Does needle biopsy cause an increased risk of extracapsular extension in the diagnosis of metastatic lymph node in melanoma?

Does needle biopsy cause an increased risk of extracapsular extension in the diagnosis of... IntroductionOne of the main routes of metastatic dissemination of melanoma is locoregional, mainly lymphatic. It is common to find a suspicious lymph node during radiological or clinical follow‐up. Histological confirmation of the malignant nature of the lymph node is required before performing a lymphadenectomy, which is associated with significant morbidity, or the implementation of systemic antitumor therapies. This evidence can be given either in the operating room under general or local anesthesia using targeted surgical adenectomy, with or without frozen sections, or through ambulatory external lymph node biopsy (ELB) with a needle or biopsy gun, with or without ultrasound guidance.Regardless of how it is conducted, ELB (fine‐needle aspiration biopsy or needle core biopsy) is a simple, rapid, and validated procedure for histological confirmation of metastatic lymph node localization of melanoma. Thus, to prove metastatic lymph node status, both techniques are validated. However, it seems logical to ask the question regarding the safety of lymph node biopsy, in particular, on the notion of extracapsular extension (ECE) in melanoma.The risk of local complication, and more specifically, seeding along the puncture path after ELB or primary tumor biopsy, has been reported or evoked in several cancers: in sarcoma, mesothelioma, hepatocellular carcinoma, and http://www.deepdyve.com/assets/images/DeepDyve-Logo-lg.png International Journal of Dermatology Wiley

Does needle biopsy cause an increased risk of extracapsular extension in the diagnosis of metastatic lymph node in melanoma?

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Publisher
Wiley
Copyright
International Journal of Dermatology © 2018 International Society of Dermatology
ISSN
0011-9059
eISSN
1365-4632
D.O.I.
10.1111/ijd.13936
Publisher site
See Article on Publisher Site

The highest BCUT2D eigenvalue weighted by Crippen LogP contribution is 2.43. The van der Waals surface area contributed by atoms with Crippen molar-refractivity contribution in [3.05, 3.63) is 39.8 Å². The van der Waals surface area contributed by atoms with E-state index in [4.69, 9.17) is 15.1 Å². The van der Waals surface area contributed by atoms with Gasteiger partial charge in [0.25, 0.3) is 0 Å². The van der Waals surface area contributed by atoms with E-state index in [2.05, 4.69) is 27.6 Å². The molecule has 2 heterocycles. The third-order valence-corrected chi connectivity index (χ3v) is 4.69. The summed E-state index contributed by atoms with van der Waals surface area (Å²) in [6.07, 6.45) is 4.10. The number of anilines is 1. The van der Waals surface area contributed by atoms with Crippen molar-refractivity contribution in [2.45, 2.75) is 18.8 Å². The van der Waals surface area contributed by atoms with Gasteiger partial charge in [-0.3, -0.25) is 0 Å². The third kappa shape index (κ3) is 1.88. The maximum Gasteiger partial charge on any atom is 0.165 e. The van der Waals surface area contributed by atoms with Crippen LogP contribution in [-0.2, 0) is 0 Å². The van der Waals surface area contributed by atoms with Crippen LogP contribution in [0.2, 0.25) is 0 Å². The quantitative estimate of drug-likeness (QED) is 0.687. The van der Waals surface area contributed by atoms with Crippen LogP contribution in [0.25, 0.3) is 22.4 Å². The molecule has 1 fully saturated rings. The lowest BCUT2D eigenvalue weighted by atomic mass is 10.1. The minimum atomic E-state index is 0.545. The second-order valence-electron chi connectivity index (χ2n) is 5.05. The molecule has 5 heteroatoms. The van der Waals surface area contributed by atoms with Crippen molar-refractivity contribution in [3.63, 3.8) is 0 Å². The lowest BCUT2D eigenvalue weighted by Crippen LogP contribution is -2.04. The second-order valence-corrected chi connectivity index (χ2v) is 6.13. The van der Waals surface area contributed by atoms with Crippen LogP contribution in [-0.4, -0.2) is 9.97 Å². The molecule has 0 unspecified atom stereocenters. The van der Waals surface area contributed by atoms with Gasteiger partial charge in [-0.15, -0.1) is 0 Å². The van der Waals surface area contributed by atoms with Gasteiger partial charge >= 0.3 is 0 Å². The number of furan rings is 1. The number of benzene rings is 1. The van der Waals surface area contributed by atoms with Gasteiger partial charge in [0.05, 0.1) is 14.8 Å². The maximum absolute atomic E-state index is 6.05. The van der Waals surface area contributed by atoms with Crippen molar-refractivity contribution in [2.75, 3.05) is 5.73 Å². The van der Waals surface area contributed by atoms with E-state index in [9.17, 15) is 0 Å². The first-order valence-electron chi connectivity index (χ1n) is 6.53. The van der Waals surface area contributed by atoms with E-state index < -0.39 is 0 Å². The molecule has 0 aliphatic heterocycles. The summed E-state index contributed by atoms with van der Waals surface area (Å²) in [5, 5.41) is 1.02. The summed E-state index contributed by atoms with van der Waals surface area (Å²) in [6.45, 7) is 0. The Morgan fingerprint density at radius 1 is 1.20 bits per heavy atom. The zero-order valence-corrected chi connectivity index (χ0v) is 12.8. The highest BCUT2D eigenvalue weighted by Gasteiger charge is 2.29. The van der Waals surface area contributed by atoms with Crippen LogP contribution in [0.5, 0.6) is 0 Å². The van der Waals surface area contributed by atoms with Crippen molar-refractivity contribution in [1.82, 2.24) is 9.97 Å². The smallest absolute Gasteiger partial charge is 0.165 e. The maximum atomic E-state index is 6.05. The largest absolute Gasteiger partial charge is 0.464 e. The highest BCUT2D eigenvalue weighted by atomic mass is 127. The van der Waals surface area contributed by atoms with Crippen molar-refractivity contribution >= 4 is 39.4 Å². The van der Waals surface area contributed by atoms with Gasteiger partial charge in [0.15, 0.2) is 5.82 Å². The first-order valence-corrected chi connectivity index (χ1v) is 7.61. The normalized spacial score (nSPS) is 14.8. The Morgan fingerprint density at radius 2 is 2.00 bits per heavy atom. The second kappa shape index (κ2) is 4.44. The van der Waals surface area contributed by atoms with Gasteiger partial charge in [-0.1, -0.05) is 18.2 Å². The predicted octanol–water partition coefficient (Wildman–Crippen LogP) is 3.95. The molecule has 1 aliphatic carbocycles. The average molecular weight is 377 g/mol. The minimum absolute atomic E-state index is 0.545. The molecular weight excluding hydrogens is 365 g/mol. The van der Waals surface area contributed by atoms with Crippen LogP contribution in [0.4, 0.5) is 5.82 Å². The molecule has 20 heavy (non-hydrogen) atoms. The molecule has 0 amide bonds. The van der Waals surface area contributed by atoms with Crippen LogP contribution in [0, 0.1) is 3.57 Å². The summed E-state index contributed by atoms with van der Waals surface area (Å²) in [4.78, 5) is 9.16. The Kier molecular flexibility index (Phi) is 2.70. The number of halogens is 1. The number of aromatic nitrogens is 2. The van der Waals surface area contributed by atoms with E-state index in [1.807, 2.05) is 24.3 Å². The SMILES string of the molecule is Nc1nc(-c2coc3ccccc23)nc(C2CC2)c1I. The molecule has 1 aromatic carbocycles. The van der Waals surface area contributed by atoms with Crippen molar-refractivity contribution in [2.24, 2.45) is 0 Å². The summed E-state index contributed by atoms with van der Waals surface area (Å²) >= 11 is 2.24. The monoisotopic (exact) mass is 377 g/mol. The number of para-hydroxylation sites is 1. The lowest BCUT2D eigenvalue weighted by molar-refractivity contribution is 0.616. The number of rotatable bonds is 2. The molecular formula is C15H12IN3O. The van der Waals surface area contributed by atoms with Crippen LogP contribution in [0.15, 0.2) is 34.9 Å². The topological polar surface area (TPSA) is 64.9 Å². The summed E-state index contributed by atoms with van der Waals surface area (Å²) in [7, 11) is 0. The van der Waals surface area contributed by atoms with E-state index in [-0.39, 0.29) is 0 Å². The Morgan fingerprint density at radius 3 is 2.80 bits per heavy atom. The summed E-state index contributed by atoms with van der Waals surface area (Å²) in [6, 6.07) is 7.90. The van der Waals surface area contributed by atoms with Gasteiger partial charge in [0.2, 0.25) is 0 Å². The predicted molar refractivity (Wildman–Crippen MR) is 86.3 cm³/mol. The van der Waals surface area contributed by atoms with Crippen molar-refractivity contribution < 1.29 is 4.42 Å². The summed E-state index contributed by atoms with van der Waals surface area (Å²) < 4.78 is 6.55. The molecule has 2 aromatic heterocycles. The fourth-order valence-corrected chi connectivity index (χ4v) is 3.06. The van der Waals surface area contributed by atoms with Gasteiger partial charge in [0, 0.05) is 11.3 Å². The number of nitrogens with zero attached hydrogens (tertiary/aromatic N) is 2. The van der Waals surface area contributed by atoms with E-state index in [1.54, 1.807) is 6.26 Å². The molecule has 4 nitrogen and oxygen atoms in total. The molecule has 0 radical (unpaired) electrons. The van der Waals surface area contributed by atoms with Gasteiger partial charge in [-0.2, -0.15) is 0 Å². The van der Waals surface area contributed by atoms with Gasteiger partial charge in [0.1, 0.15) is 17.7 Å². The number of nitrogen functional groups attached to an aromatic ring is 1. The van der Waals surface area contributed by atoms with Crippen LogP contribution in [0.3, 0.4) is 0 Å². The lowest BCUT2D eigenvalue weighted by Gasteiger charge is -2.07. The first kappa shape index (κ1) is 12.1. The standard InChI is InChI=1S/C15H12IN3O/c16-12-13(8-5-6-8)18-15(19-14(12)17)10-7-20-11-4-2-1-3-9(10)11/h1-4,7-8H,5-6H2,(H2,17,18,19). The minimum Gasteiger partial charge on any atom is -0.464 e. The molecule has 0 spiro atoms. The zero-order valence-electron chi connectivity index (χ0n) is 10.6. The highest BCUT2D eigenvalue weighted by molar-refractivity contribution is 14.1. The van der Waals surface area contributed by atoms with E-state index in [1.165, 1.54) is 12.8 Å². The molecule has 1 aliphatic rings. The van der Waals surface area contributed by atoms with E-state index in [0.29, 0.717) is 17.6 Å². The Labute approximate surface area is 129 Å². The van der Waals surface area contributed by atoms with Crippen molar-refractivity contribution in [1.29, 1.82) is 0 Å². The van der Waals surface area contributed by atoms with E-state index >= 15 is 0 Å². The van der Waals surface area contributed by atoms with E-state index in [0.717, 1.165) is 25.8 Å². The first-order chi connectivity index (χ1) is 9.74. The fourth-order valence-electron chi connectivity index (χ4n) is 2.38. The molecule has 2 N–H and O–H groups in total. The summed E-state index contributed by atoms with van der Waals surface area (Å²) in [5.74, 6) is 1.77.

Abstract

IntroductionOne of the main routes of metastatic dissemination of melanoma is locoregional, mainly lymphatic. It is common to find a suspicious lymph node during radiological or clinical follow‐up. Histological confirmation of the malignant nature of the lymph node is required before performing a lymphadenectomy, which is associated with significant morbidity, or the implementation of systemic antitumor therapies. This evidence can be given either in the operating room under general or local anesthesia using targeted surgical adenectomy, with or without frozen sections, or through ambulatory external lymph node biopsy (ELB) with a needle or biopsy gun, with or without ultrasound guidance.Regardless of how it is conducted, ELB (fine‐needle aspiration biopsy or needle core biopsy) is a simple, rapid, and validated procedure for histological confirmation of metastatic lymph node localization of melanoma. Thus, to prove metastatic lymph node status, both techniques are validated. However, it seems logical to ask the question regarding the safety of lymph node biopsy, in particular, on the notion of extracapsular extension (ECE) in melanoma.The risk of local complication, and more specifically, seeding along the puncture path after ELB or primary tumor biopsy, has been reported or evoked in several cancers: in sarcoma, mesothelioma, hepatocellular carcinoma, and

Journal

International Journal of DermatologyWiley

Published: Jan 1, 2018

References

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